Home' Focus : Focus Magazine Autumn 2018 Contents ATTENDING AN ANZAC DAY
service at Armidale brought to life
one of the key messages of this
regional conference for Scotch
The conference theme was
‘Humanity in Action: remembering
our past, appreciating our present,
building our future’.
Students also learned about the
exploits of notorious bushranger
Captain Thunderbolt when they
joined 115 delegates at Armidale, in
the New England high country of
Lucy Wilson, 12, explained that
the present-day focus took in a fun
pool, while the
‘ future’ included
“I enjoyed meeting people, making
new friends and the experience of
going somewhere outside Tasmania,”
A highlight for Oliver Knowles,
12, was learning more about
Sydney, where the group went on a
Teacher Andrew Robinson said the
group attended the
Anzac Day service, which underlined
the importance of remembering
past sacrifices, while appreciating
the present and working to build a
“ This trip was an exciting and
rewarding experience for all of our
students,” Mr Robinson said.
BE THE BEST YOU CAN BE.
This was the message from Chief
Government Whip Nola Marino, who
spoke to delegates at the closing
The conference, entitled ‘Footprints
We Leave’, focused on sustainability
and the environment, and linked
to the Round Square ideals of
Environmentalism and Adventure,
according to Teacher Simon Dray.
Mr Dray said keynote speakers
showed students the power of
leaving a positive legacy to make the
world a fairer place.
“A 12 year old girl spoke about the
importance of the United Nations’
commitment to universal human
rights and another spoke about
setting up a foundation to improve
education in Kenya,” Mr Dray said.
“Students learned that there are
many ways to leave a footprint.”
The preconference adventure
included trips to Rottnest Island and
the Pinnacles Desert, a Segway tour,
sand boarding, and learning about
the history and culture of the area
from an indigenous perspective.
There was also an Adventure Day
during the conference where
students went snorkelling, kayaking,
paddle boarding and cycling.
“The conference was very
worthwhile,” Mr Dray added.
“Students will not forget this
experience and they are already
talking about going back.”
LEARNING ABOUT THE
history and culture of China
while forming firm friendships
with students from other
countries were among the
highlights of the Beijing trip.
A key theme of the
conference, entitled ‘Dare
to be a force of nature’,
was taking care of the
Teacher Clyde Goosen
said the camaraderie was
a hallmark of the eight-day
“It was a great way to learn
about different cultures through
friendships, while also discovering
the impacts on the environment of
things like plastics, animal poaching
and the use of palm oils,” Mr Goosen
“The side trips to important
historical and cultural sites in and
around Beijing gave students an
appreciation for the country’s rich
cultural heritage, its emperors and
rulers, and how it has developed into
Students Tom Keach, 13, and Kate
Atherton, 12, said the trip exceeded
“I learned more about Round
Square and about elephants,” Tom
“But the best part was visiting the
Great Wall. It was fun.”
Kate enjoyed meeting students
from elsewhere in Australia and East
LIFE LONG MEMORIES WERE
made and new friendships
formed when Scotch Oakburn
students attended a rewarding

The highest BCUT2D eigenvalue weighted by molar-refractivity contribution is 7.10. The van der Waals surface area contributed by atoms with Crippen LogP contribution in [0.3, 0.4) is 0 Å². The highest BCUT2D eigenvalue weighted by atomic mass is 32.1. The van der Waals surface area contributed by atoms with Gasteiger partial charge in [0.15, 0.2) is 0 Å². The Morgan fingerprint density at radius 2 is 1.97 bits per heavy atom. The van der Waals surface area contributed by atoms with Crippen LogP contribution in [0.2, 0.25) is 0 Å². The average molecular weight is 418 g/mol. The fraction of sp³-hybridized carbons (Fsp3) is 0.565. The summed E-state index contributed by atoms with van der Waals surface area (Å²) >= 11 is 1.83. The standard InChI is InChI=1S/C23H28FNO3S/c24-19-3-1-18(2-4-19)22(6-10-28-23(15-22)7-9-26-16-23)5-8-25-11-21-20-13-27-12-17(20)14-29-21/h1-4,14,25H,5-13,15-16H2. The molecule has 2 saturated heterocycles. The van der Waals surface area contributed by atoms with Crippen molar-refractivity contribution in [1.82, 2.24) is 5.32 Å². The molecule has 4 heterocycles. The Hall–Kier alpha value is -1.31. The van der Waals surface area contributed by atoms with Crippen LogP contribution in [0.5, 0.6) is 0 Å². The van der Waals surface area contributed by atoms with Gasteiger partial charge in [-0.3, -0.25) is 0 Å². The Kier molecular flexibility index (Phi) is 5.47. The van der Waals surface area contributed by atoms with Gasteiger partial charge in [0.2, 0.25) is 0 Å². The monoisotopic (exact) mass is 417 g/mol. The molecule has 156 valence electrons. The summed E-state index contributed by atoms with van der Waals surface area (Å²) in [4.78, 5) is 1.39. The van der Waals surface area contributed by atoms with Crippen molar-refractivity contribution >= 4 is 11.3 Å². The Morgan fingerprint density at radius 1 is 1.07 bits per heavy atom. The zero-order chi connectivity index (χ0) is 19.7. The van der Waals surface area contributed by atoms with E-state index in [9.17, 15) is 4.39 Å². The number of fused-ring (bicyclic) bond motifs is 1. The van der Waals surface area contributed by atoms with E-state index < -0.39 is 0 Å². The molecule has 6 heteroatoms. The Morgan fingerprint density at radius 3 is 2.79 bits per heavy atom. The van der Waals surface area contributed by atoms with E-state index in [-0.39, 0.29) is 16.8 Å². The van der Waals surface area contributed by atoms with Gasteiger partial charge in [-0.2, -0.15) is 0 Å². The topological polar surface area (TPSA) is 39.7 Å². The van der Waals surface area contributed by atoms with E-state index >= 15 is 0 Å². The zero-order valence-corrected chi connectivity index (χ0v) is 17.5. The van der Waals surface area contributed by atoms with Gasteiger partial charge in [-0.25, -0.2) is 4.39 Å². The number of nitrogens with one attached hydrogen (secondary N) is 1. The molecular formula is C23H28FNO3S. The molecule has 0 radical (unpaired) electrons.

Round Square conference at The
Regents School in Thailand.
A week at an international
conference with 200 delegates
from 30 schools in 15 countries,
representing five continents on the
theme of ‘Discover More’ in Bangkok
was followed by a post-conference
service project in the hills near
Round Square Representative
and the Deputy Head of Middle
School, Stuart Walls, said that the
whole experience was ‘incredibly
“The first pillar of Round Square is
Internationalism,” Mr Walls said.
“Watching young explorers from a
small regional centre like Launceston
open their eyes to the amazing
array of cultures present at this truly
international event was inspiring.
They started to discover the real
nature of their diverse world.”
Student Kate McShane, 13, said
that attending the conference was
a highlight of her school years so
far, and both the conference and
the service project were ‘beneficial
“It exceeded my expectations in so
many ways,” she said.
“The cultural diversity made my
mind whirl. I learned a lot about
myself and it opened my eyes to the
world around me.
“The guest speakers, including
elephant activist Khun Lek, were
Highlights of the trip for Ben
Findlay, 13, were working with
elephants in a sanctuary, making
new friends and helping villagers at
Chiang Mai by building a wall around
a kindergarten. Students raised
money for the materials for the
project before they left Tasmania.
WHO: Six students from Year 9.
WHAT: Australasia and East Asia Regional
Round Square Conference.
WHERE: Bunbury Cathedral Grammar
School, Bunbury, Western Australia.
WHO: 18 students from Year 7.
WH AT: Round Square Regional
Junior Conference for
Australasia and East Asia.
WHERE: Keystone Academy
From Beijing to Armidale and Bangkok to Bunbury, Scotch Oakburn students
are part of the groundswell of excitement about the global opportunities offered
through Round Square
WHO: 12 students from Years 5 and 6.
WH AT: Australasia and East Asia Regional Round
Square Conference for 10-12 year olds.
WHERE: The Armidale School, NSW.
WHO: Ten students from Year 8.
WHAT: Round Square Globally
Accessible Conference for 13 to 14
WHERE: The Regents School,
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